No. Even in the complete absence of probable cause to arrest or suspicion to conduct a "stop and frisk," police officers have the same right as anyone else to approach people and try to talk to them. Of course, if the person refuses to talk, the officer must stop.
Case Example: Officer Stan Doff knocks on the front door of Dee Fensive’s home. When Dee answers the door, the officer says, "I’d like to ask you a few questions about a robbery that took place across the street a few minutes ago. Have you noticed any suspicious people hanging around the neighborhood lately?" Dee indicates that She has seen nothing, does not want to talk further and closes the door. Officer Doff then leaves.
Question: Has the officer violated Dee’s rights?
Answer: No. The officer has a right to try to question Dee. When Dee indicated that she did not want to talk, the officer ended the interview. The officer’s actions are legally proper.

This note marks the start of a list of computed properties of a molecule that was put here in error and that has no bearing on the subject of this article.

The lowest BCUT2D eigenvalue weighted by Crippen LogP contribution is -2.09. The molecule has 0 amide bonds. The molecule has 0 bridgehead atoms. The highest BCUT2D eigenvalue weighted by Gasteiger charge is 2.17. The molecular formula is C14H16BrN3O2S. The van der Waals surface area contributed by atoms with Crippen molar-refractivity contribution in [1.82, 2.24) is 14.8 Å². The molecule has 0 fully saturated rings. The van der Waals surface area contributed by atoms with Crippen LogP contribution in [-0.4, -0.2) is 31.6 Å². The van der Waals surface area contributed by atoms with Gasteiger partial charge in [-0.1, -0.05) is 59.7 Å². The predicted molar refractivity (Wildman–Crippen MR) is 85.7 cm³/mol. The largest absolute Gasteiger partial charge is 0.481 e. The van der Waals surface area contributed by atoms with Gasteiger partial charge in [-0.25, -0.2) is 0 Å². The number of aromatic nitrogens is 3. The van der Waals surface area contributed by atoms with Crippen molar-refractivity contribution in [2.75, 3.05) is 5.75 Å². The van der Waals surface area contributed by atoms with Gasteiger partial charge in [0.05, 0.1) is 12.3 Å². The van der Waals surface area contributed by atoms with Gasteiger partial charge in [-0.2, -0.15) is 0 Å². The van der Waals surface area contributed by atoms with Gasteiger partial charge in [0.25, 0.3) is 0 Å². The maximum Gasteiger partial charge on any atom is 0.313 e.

8. Doesn’t a Police Officer Always Have to Read Me My "Miranda Rights" Before Questioning Me?
No. A "Miranda warning]" essentially advises people of their constitutional right to not answer questions and to have an attorney present if they do decide to talk to police officers. (See Question 13.) But the Miranda warning is required only if the person being questioned is in custody and the police want to later use the answers in court. This means that statements by a person not in custody may later be used against the person in court even though no Miranda warning was given. (See Question 19.)
Case Example: Officer Dave Bouncer is investigating a barroom brawl. The bartender indicates that a patron named Bob Sawyer might be able to identify the instigator of the brawl. When Officer Bouncer interviews Bob, Bob makes statements implicating himself in the brawl. Officer Bouncer did not read Bob his "Miranda rights."
Question: If Bob is charged with a crime concerning the brawl, will Bob’s statements to Officer Bouncer be admissible as evidence?
3.Miranda Rights 米兰达权利
4.Miranda Warning 米兰达警告
5.barroom brawl 酒吧房间斗殴
Answer: Yes. At the time Officer Bouncer spoke to Bob, Bob was not in custody. Thus, "Miranda warnings" were not required as a condition of admissibility.